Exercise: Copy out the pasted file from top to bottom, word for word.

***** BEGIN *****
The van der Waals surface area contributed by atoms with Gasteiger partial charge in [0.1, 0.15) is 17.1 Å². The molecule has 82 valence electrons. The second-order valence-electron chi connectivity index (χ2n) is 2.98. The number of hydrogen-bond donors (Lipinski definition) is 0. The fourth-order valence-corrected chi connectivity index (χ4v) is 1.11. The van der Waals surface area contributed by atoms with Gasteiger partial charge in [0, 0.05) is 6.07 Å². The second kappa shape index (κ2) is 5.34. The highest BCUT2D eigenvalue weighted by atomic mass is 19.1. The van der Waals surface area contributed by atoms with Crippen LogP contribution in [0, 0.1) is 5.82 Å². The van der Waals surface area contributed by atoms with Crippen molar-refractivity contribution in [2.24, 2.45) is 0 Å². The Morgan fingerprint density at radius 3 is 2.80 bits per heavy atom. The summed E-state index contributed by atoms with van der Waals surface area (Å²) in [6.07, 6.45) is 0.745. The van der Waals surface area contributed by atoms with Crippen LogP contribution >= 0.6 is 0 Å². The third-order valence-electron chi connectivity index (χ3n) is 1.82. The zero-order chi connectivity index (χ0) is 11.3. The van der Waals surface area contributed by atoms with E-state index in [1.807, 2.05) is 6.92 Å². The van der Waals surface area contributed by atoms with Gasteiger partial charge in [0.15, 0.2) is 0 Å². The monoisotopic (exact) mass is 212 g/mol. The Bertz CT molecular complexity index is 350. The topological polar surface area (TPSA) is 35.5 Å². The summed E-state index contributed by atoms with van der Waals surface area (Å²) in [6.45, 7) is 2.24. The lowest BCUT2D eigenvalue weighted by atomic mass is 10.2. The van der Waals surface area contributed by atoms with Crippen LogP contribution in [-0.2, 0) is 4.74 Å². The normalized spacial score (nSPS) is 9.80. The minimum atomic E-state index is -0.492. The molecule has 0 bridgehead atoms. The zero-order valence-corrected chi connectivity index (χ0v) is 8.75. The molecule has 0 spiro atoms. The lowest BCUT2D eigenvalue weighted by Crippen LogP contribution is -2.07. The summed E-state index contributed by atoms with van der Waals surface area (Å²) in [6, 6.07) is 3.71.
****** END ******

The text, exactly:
The van der Waals surface area contributed by atoms with Gasteiger partial charge in [0.1, 0.15) is 17.1 Å². The molecule has 82 valence electrons. The second-order valence-electron chi connectivity index (χ2n) is 2.98. The number of hydrogen-bond donors (Lipinski definition) is 0. The fourth-order valence-corrected chi connectivity index (χ4v) is 1.11. The van der Waals surface area contributed by atoms with Gasteiger partial charge in [0, 0.05) is 6.07 Å². The second kappa shape index (κ2) is 5.34. The highest BCUT2D eigenvalue weighted by atomic mass is 19.1. The van der Waals surface area contributed by atoms with Crippen LogP contribution in [0, 0.1) is 5.82 Å². The van der Waals surface area contributed by atoms with Crippen molar-refractivity contribution in [2.24, 2.45) is 0 Å². The Morgan fingerprint density at radius 3 is 2.80 bits per heavy atom. The summed E-state index contributed by atoms with van der Waals surface area (Å²) in [6.07, 6.45) is 0.745. The van der Waals surface area contributed by atoms with Crippen LogP contribution >= 0.6 is 0 Å². The third-order valence-electron chi connectivity index (χ3n) is 1.82. The zero-order chi connectivity index (χ0) is 11.3. The van der Waals surface area contributed by atoms with E-state index in [1.807, 2.05) is 6.92 Å². The van der Waals surface area contributed by atoms with Gasteiger partial charge in [0.15, 0.2) is 0 Å². The monoisotopic (exact) mass is 212 g/mol. The Bertz CT molecular complexity index is 350. The topological polar surface area (TPSA) is 35.5 Å². The summed E-state index contributed by atoms with van der Waals surface area (Å²) in [6.45, 7) is 2.24. The lowest BCUT2D eigenvalue weighted by atomic mass is 10.2. The van der Waals surface area contributed by atoms with Crippen LogP contribution in [-0.2, 0) is 4.74 Å². The normalized spacial score (nSPS) is 9.80. The minimum atomic E-state index is -0.492. The molecule has 0 bridgehead atoms. The zero-order valence-corrected chi connectivity index (χ0v) is 8.75. The molecule has 0 spiro atoms. The lowest BCUT2D eigenvalue weighted by Crippen LogP contribution is -2.07. The summed E-state index contributed by atoms with van der Waals surface area (Å²) in [6, 6.07) is 3.71.